But I am now ready to go back out on my own and try to stand on my own two feet. I might succeed this time. I might not.

Either way, I hope that you’ll still hear a lot from me in Popular Woodworking Magazine, on this blog and at Woodworking in America. I’ve offered to keep writing my blog here at popularwoodworking.com, author regular articles for the magazine and demonstrate at Woodworking in America.

In other words, I don’t want to leave the fold here.

I know it looks like we have been shifting around a lot of duties and job descriptions here at Popular Woodworking Magazine. But for the last 15 years or so, things have been remarkably stable for a national magazine, with only a few comings and goings of note.

So perhaps, from a karmic point of view, we were overdue for some change here. Or perhaps, in my particular case, the right timing, urges and opportunities arose all at the same time.

No matter the reason for the personnel change, I know what isn’t going to change: The quality of the magazine. No one in this organization, from the very top down to the bottom, thinks that Popular Woodworking Magazine is due for an overhaul. Our balance sheet is excellent. Our bean-counting superiors are happy. Our readers are (generally) satisfied.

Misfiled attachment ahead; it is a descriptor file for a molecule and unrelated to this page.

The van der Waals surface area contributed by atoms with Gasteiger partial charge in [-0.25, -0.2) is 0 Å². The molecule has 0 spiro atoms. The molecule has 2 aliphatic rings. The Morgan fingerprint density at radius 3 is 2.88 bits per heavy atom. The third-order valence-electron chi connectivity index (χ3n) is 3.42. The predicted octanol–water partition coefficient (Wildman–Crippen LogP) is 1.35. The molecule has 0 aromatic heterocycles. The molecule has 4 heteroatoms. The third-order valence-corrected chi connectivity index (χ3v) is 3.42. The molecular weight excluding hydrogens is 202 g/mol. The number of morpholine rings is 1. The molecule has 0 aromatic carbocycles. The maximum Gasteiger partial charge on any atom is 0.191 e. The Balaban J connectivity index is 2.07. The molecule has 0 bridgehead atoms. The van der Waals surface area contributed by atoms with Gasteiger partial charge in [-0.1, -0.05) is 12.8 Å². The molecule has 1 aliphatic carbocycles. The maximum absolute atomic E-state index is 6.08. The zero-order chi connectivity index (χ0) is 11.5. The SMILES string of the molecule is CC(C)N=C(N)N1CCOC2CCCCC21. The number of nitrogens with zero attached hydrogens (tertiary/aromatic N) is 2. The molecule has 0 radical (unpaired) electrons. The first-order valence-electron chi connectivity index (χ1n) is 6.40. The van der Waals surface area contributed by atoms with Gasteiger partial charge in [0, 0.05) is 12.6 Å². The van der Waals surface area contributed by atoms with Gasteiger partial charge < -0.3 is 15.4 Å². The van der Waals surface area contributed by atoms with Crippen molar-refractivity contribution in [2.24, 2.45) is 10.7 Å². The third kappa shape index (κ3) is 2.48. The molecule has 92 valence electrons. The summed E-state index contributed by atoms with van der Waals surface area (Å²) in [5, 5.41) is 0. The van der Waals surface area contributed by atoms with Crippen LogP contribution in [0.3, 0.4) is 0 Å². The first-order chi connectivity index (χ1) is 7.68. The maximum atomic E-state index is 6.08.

So why am I messing with things?

That’s hard for me to say. I turn 43 in a few weeks, and I want to make sure I’m heading into the rest of my life with no regrets.

And for me, that means I need to take one more big gamble.

— Christopher Schwarz

p.s. I promise you this transition will be transparent. I have not been fired or forced out. I’m not leaving in disgust. We’ll be offering more information on the coming changes and Steve and I will even be answering your questions in a public forum.